Smart Start

FasterSkierMarch 14, 2004

This article originally appeared in <SkiPost. Scott Loomis is a member of the Subaru Factory Team.

“I started out well, but then I died and lost a lot of time during the second half.”  I have heard so many people say this (including myself) when describing some of their races.  Of course, you should feel tired at the end of a race, but you should not necessarily be losing lots of time or places.  This can be avoided.

            One of the biggest mistakes racers make is starting out too fast.  It is easy to get caught up in all of the excitement of the competition.  However, you need to remember to ski your own race and ski within your own limits and ability.  If your body is shot after only 5 k of a 50 k race, it’s all over and you can kiss your personal best performance goodbye.

            If skiers you are usually competitive with put the hammer down right from the start, it’s OK to let them go.  Ski your own race.  Relax and know that you will probably catch them later in the race after they have blown up and are struggling to reach the finish.  The race is not won or lost in the first few kilometers.  The smart racer knows that the second half of the race is the time to break out the A-game.  It is like a game of poker — you don’t want to show all of your cards until the end, and if you show them early, well then chances are you’ll lose.

            Kris Freeman during the first leg of the men’s relay at the 2003 World Championships is a perfect example of a smart start and a brilliant race.  If you watch Kris over the first half of the 10 k leg he is hiding in the middle of the pack, waiting to play his cards.  Then, over the last 5 k Kris moves to the front, puts the hammer down and destroys the field.  Had Kris battled at the front right from the gun he might not have had the energy for a mid-race surge to break away like he did.  If you have yet to watch this whole race, I recommend that you do.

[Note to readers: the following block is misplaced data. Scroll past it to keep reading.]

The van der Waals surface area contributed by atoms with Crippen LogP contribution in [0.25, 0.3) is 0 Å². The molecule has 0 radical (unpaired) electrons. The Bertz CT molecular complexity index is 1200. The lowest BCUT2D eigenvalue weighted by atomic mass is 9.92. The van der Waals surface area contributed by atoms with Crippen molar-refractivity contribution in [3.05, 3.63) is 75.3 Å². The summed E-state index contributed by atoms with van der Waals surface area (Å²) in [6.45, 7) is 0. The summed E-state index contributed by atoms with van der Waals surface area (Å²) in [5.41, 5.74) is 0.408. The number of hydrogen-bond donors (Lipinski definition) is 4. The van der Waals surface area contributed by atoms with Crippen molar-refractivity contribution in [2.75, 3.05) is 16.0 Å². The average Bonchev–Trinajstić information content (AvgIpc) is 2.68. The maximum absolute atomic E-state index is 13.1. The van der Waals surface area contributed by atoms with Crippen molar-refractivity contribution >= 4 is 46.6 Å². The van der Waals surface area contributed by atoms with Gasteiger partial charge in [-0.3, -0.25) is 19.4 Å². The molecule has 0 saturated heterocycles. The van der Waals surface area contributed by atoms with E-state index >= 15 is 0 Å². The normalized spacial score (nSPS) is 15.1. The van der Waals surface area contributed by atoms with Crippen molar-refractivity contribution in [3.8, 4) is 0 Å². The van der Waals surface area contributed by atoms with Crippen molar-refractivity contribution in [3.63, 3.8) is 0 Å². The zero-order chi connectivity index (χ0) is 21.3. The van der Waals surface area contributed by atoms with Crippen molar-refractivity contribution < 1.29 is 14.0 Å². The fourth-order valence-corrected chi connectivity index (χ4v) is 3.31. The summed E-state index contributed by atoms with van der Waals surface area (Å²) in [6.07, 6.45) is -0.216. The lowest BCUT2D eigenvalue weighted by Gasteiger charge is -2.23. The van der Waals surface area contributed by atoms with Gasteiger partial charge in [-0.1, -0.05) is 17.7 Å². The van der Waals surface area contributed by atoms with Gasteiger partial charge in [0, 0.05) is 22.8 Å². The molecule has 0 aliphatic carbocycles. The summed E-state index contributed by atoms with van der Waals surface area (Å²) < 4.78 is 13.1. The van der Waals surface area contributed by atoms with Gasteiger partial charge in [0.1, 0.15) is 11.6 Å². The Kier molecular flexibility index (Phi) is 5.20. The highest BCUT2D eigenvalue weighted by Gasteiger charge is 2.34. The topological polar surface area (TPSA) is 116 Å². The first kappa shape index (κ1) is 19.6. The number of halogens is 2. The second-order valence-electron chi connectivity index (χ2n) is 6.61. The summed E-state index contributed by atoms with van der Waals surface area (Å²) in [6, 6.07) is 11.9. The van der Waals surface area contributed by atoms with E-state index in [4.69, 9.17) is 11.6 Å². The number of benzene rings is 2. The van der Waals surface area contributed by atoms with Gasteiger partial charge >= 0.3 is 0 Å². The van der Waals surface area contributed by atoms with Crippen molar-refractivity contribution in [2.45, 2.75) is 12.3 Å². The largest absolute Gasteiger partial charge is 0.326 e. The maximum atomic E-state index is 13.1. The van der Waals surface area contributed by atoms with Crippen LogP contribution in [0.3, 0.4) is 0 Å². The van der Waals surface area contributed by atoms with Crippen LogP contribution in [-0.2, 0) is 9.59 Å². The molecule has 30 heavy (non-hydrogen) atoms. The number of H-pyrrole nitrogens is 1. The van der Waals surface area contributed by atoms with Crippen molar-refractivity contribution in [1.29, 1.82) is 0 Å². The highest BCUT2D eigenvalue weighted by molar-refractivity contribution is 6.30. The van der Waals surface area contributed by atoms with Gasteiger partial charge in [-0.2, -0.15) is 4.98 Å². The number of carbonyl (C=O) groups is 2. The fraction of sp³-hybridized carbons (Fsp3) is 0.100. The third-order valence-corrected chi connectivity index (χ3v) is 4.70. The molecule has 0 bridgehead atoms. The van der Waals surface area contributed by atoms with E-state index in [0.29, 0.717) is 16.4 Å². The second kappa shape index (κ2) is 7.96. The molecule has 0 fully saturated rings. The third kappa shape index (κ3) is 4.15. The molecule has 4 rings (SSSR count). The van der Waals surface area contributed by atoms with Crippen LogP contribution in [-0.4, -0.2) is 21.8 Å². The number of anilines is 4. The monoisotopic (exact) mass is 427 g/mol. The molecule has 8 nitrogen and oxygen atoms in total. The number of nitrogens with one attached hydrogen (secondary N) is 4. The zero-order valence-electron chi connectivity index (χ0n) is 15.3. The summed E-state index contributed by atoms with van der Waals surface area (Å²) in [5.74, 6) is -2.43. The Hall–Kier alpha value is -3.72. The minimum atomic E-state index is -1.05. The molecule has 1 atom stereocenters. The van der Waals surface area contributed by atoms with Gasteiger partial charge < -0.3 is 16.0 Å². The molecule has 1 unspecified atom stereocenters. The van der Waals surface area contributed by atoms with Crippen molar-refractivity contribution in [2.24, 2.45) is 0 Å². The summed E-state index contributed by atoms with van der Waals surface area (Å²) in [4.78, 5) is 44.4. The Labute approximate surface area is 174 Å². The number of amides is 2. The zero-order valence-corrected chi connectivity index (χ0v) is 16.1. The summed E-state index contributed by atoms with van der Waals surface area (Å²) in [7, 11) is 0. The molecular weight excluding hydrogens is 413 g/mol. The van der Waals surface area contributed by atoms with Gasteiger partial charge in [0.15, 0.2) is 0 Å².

If you are a frequent offender of starting too fast then make an effort to change this.  Try to feel like you are holding yourself back.  Start with a pace that is comfortable.  You may have to force yourself to do this.  Some of my best races have happened when I felt like I was skiing too easy and relaxed during the first half of the race.  If you do this in an interval-start race, be prepared to receive some slightly slower time splits to begin with.  Have confidence knowing that you will have a little more left in the tank over the last couple of kilometers.

            There are some situations when it may be smart to start a bit faster than normal.  In mass start races it may be necessary to get off the starting line quickly in order to avoid crashes.  Also, if there is an early break (of skiers near your ability) in the race then it may behoove you to pick up the pace to join the break and try to get a good gap.  These tactics are effective only if you can eventually back of the pace and recover before you go under.


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